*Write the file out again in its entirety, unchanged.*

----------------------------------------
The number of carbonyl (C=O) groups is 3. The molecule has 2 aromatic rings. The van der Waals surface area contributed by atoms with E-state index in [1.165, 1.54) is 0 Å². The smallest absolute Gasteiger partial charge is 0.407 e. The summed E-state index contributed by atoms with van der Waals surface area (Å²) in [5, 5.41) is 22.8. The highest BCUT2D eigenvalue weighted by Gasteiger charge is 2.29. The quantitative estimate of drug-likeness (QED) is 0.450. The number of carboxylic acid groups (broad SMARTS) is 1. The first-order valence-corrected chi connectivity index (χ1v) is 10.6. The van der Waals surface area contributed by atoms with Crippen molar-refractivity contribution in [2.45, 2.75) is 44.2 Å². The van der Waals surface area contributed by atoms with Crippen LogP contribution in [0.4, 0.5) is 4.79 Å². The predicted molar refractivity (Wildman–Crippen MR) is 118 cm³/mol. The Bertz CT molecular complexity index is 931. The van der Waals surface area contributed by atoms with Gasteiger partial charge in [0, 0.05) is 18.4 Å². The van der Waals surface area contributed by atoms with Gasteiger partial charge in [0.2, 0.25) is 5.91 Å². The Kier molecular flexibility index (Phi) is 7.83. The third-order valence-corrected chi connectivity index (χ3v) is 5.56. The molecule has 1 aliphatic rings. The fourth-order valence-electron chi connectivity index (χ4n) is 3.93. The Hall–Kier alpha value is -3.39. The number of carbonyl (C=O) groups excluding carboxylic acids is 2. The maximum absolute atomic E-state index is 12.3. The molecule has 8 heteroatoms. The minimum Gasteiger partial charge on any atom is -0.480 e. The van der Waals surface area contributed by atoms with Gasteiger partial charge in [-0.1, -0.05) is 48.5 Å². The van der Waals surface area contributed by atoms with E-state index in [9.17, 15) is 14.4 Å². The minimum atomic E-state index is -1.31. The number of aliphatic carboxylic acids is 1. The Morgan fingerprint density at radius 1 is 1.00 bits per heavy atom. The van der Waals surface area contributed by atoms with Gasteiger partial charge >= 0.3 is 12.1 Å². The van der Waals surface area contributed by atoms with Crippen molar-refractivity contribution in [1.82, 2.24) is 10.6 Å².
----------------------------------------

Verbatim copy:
The number of carbonyl (C=O) groups is 3. The molecule has 2 aromatic rings. The van der Waals surface area contributed by atoms with E-state index in [1.165, 1.54) is 0 Å². The smallest absolute Gasteiger partial charge is 0.407 e. The summed E-state index contributed by atoms with van der Waals surface area (Å²) in [5, 5.41) is 22.8. The highest BCUT2D eigenvalue weighted by Gasteiger charge is 2.29. The quantitative estimate of drug-likeness (QED) is 0.450. The number of carboxylic acid groups (broad SMARTS) is 1. The first-order valence-corrected chi connectivity index (χ1v) is 10.6. The van der Waals surface area contributed by atoms with Crippen molar-refractivity contribution in [2.45, 2.75) is 44.2 Å². The van der Waals surface area contributed by atoms with Crippen LogP contribution in [0.4, 0.5) is 4.79 Å². The predicted molar refractivity (Wildman–Crippen MR) is 118 cm³/mol. The Bertz CT molecular complexity index is 931. The van der Waals surface area contributed by atoms with Gasteiger partial charge in [0, 0.05) is 18.4 Å². The van der Waals surface area contributed by atoms with Gasteiger partial charge in [0.2, 0.25) is 5.91 Å². The Kier molecular flexibility index (Phi) is 7.83. The third-order valence-corrected chi connectivity index (χ3v) is 5.56. The molecule has 1 aliphatic rings. The fourth-order valence-electron chi connectivity index (χ4n) is 3.93. The Hall–Kier alpha value is -3.39. The number of carbonyl (C=O) groups excluding carboxylic acids is 2. The maximum absolute atomic E-state index is 12.3. The molecule has 8 heteroatoms. The minimum Gasteiger partial charge on any atom is -0.480 e. The van der Waals surface area contributed by atoms with Gasteiger partial charge in [-0.1, -0.05) is 48.5 Å². The van der Waals surface area contributed by atoms with E-state index in [9.17, 15) is 14.4 Å². The minimum atomic E-state index is -1.31. The number of aliphatic carboxylic acids is 1. The Morgan fingerprint density at radius 1 is 1.00 bits per heavy atom. The van der Waals surface area contributed by atoms with Gasteiger partial charge >= 0.3 is 12.1 Å². The van der Waals surface area contributed by atoms with Crippen molar-refractivity contribution in [1.82, 2.24) is 10.6 Å².